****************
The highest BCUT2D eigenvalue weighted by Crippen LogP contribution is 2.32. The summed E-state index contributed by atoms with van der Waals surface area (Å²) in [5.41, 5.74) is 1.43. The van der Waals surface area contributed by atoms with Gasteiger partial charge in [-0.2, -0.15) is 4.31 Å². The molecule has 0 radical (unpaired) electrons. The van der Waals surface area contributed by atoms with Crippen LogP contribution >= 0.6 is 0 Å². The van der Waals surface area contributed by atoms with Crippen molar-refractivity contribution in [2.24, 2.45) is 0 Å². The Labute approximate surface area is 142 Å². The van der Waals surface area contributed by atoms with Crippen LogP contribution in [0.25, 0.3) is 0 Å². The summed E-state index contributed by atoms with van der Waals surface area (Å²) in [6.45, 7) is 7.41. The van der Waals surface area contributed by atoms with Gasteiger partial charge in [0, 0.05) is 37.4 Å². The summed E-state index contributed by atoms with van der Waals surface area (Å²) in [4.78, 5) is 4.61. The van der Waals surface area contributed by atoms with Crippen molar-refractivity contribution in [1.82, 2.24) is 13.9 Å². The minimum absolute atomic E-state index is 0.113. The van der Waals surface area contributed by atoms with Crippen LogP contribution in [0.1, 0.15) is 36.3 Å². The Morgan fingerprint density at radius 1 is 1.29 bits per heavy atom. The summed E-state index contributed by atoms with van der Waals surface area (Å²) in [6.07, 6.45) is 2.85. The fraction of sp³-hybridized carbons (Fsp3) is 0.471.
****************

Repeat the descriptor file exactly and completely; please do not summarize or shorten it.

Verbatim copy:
The highest BCUT2D eigenvalue weighted by Crippen LogP contribution is 2.32. The summed E-state index contributed by atoms with van der Waals surface area (Å²) in [5.41, 5.74) is 1.43. The van der Waals surface area contributed by atoms with Gasteiger partial charge in [-0.2, -0.15) is 4.31 Å². The molecule has 0 radical (unpaired) electrons. The van der Waals surface area contributed by atoms with Crippen LogP contribution >= 0.6 is 0 Å². The van der Waals surface area contributed by atoms with Crippen molar-refractivity contribution in [2.24, 2.45) is 0 Å². The Labute approximate surface area is 142 Å². The van der Waals surface area contributed by atoms with Crippen LogP contribution in [0.25, 0.3) is 0 Å². The summed E-state index contributed by atoms with van der Waals surface area (Å²) in [6.45, 7) is 7.41. The van der Waals surface area contributed by atoms with Gasteiger partial charge in [0, 0.05) is 37.4 Å². The summed E-state index contributed by atoms with van der Waals surface area (Å²) in [4.78, 5) is 4.61. The van der Waals surface area contributed by atoms with Crippen molar-refractivity contribution in [1.82, 2.24) is 13.9 Å². The minimum absolute atomic E-state index is 0.113. The van der Waals surface area contributed by atoms with Crippen LogP contribution in [0.1, 0.15) is 36.3 Å². The Morgan fingerprint density at radius 1 is 1.29 bits per heavy atom. The summed E-state index contributed by atoms with van der Waals surface area (Å²) in [6.07, 6.45) is 2.85. The fraction of sp³-hybridized carbons (Fsp3) is 0.471.